Monthly Archives: March 2011

Energy Conservation to be Top Priority for Govt: Shinde

The energy conservation and Energy Efficiency Improvement in Small and Medium Enterprises would be the top priority for the government in the power sector. Stressing on the government focus in the next few years, Shri SushilkumarShinde, the Minister of Power has stated that the targeted reduction in demand as a result of these interventions during XI plan which was kept at 5%, translates into an avoided capacity addition of 10,000 MW and thereby an avoided investment in generation, transmission and distribution of around Rs. 1,00,000 crores. The achievement against this target from 2007-08 to 2009-10 is 4995 MW avoided capacity. Against a target of 2600 MW of avoided capacity in 2010-11 the achievement upto 31.12.10 is 2482 MW.  Against a target of 7327MW of avoided capacity during 2007-08 to 2010-11 the achievement is 7415.98 MW (verified) upto 31.12.2010.  The avoided capacity achieved during the last quarter of 2010-11 is 250 MW (provisional).  The target of 10000 MW of avoided capacity during the XI Plan is likely to be fully achieved.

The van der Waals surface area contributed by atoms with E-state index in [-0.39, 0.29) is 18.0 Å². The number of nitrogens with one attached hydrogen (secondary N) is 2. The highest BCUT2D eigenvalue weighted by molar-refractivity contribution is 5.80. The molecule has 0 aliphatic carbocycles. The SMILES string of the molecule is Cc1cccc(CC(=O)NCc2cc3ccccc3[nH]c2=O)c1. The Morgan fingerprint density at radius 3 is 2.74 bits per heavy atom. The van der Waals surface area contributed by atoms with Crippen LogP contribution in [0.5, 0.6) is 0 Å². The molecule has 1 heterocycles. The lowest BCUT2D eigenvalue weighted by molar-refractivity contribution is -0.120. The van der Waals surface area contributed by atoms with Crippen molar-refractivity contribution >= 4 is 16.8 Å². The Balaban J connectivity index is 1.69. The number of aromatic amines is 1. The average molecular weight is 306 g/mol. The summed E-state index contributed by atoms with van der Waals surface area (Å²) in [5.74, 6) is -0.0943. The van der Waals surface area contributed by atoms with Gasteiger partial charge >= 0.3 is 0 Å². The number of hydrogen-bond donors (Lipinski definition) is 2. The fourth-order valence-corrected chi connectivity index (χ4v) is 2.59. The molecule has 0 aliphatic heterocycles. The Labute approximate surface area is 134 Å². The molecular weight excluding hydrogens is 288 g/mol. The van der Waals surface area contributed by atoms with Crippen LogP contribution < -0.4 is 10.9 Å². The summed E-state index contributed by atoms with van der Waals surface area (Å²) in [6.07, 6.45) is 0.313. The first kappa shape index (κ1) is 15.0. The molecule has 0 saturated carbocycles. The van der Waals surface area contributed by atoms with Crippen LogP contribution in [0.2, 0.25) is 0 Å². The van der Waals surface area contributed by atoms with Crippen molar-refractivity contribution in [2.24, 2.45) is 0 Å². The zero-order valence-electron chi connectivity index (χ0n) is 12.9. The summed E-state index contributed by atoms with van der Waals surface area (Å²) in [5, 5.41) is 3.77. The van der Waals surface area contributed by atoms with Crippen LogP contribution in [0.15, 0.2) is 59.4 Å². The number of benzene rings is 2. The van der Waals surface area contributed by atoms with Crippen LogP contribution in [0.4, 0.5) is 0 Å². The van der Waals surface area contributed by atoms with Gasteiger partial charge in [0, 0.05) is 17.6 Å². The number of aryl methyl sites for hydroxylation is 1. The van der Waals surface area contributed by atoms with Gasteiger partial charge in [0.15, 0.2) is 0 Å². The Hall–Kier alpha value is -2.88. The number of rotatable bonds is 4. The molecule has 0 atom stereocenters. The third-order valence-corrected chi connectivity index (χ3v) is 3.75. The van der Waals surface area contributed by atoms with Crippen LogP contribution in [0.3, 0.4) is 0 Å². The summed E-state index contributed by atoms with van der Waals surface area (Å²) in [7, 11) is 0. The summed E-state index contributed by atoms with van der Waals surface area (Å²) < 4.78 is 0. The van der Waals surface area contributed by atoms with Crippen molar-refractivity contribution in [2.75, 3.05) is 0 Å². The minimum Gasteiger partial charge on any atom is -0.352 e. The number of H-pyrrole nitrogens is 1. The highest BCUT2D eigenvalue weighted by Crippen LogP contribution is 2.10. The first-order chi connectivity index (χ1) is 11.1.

The major schemes as regards energy conservation  include:-


(a) Bachat Lamp Yojana promotes energy efficient and high quality CFLs as replacement for incandescent bulbs in households by leveraging Clean Development Mechanism (CDM) benefits. So far 2.08 crores CFLs have been distributed at the rate of an incandescent bulb. The scheme has been registered as a Programme of Activities (PoA) with the CDM Executive Board on 29.4.2010 under UNFCCC. This will enable the other states to join the umbrella project (PoA) without registration with CDM Executive Board which is time consuming.


(b) Standards & Labeling Scheme targets high energy end use equipments and appliances to lay down minimum energy performance standards. . Labeling of air-conditioners, refrigerators, tubular fluorescent lamps (TFLs) and distribution transformers were made mandatory on 7.1.2010. Six other appliances have been covered under the voluntary programme(Geysers, Motors, Pump sets, Colour TV, LPG Stoves, Ceiling Fans).